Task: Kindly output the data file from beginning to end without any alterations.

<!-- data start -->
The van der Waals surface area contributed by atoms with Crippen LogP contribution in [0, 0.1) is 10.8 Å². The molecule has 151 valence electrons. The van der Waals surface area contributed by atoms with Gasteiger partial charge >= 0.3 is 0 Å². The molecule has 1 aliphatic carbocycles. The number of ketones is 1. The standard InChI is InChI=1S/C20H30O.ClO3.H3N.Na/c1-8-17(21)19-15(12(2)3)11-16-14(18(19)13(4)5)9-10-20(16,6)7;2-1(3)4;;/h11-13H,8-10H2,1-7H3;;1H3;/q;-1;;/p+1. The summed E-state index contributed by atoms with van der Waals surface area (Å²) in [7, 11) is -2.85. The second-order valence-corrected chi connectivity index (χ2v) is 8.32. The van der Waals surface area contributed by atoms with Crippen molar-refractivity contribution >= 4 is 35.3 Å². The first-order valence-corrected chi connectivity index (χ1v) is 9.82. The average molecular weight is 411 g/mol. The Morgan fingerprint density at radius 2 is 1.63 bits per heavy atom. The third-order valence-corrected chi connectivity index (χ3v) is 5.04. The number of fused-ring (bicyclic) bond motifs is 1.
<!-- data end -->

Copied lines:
The van der Waals surface area contributed by atoms with Crippen LogP contribution in [0, 0.1) is 10.8 Å². The molecule has 151 valence electrons. The van der Waals surface area contributed by atoms with Gasteiger partial charge >= 0.3 is 0 Å². The molecule has 1 aliphatic carbocycles. The number of ketones is 1. The standard InChI is InChI=1S/C20H30O.ClO3.H3N.Na/c1-8-17(21)19-15(12(2)3)11-16-14(18(19)13(4)5)9-10-20(16,6)7;2-1(3)4;;/h11-13H,8-10H2,1-7H3;;1H3;/q;-1;;/p+1. The summed E-state index contributed by atoms with van der Waals surface area (Å²) in [7, 11) is -2.85. The second-order valence-corrected chi connectivity index (χ2v) is 8.32. The van der Waals surface area contributed by atoms with Crippen molar-refractivity contribution >= 4 is 35.3 Å². The first-order valence-corrected chi connectivity index (χ1v) is 9.82. The average molecular weight is 411 g/mol. The Morgan fingerprint density at radius 2 is 1.63 bits per heavy atom. The third-order valence-corrected chi connectivity index (χ3v) is 5.04. The number of fused-ring (bicyclic) bond motifs is 1.